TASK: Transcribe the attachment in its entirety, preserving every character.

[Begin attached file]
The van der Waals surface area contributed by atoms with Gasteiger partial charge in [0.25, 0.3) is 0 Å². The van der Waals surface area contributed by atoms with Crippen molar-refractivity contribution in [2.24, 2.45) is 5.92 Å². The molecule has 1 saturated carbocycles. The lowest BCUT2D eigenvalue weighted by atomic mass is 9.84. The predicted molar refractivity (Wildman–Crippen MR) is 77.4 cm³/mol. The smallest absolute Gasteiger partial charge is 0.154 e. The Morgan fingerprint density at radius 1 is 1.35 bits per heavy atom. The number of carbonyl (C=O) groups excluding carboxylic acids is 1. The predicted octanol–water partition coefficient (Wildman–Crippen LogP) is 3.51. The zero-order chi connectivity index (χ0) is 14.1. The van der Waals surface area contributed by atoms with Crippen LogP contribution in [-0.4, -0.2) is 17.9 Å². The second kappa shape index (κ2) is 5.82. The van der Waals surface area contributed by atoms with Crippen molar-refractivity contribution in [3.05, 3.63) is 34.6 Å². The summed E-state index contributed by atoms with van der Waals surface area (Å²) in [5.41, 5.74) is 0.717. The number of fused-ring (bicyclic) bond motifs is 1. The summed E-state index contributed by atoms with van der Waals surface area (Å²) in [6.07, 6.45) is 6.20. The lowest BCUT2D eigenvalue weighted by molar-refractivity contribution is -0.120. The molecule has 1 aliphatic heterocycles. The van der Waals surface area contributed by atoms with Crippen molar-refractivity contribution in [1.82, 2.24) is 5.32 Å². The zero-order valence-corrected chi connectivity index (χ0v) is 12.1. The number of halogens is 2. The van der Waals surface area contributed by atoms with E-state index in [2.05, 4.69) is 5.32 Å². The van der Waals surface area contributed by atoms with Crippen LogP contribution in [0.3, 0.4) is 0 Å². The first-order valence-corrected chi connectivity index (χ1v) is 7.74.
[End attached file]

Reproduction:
The van der Waals surface area contributed by atoms with Gasteiger partial charge in [0.25, 0.3) is 0 Å². The van der Waals surface area contributed by atoms with Crippen molar-refractivity contribution in [2.24, 2.45) is 5.92 Å². The molecule has 1 saturated carbocycles. The lowest BCUT2D eigenvalue weighted by atomic mass is 9.84. The predicted molar refractivity (Wildman–Crippen MR) is 77.4 cm³/mol. The smallest absolute Gasteiger partial charge is 0.154 e. The Morgan fingerprint density at radius 1 is 1.35 bits per heavy atom. The number of carbonyl (C=O) groups excluding carboxylic acids is 1. The predicted octanol–water partition coefficient (Wildman–Crippen LogP) is 3.51. The zero-order chi connectivity index (χ0) is 14.1. The van der Waals surface area contributed by atoms with Crippen LogP contribution in [-0.4, -0.2) is 17.9 Å². The second kappa shape index (κ2) is 5.82. The van der Waals surface area contributed by atoms with Crippen molar-refractivity contribution in [3.05, 3.63) is 34.6 Å². The summed E-state index contributed by atoms with van der Waals surface area (Å²) in [5.41, 5.74) is 0.717. The number of fused-ring (bicyclic) bond motifs is 1. The summed E-state index contributed by atoms with van der Waals surface area (Å²) in [6.07, 6.45) is 6.20. The lowest BCUT2D eigenvalue weighted by molar-refractivity contribution is -0.120. The molecule has 1 aliphatic heterocycles. The van der Waals surface area contributed by atoms with Crippen molar-refractivity contribution in [1.82, 2.24) is 5.32 Å². The zero-order valence-corrected chi connectivity index (χ0v) is 12.1. The number of halogens is 2. The van der Waals surface area contributed by atoms with E-state index in [2.05, 4.69) is 5.32 Å². The van der Waals surface area contributed by atoms with Crippen LogP contribution in [0.3, 0.4) is 0 Å². The first-order valence-corrected chi connectivity index (χ1v) is 7.74.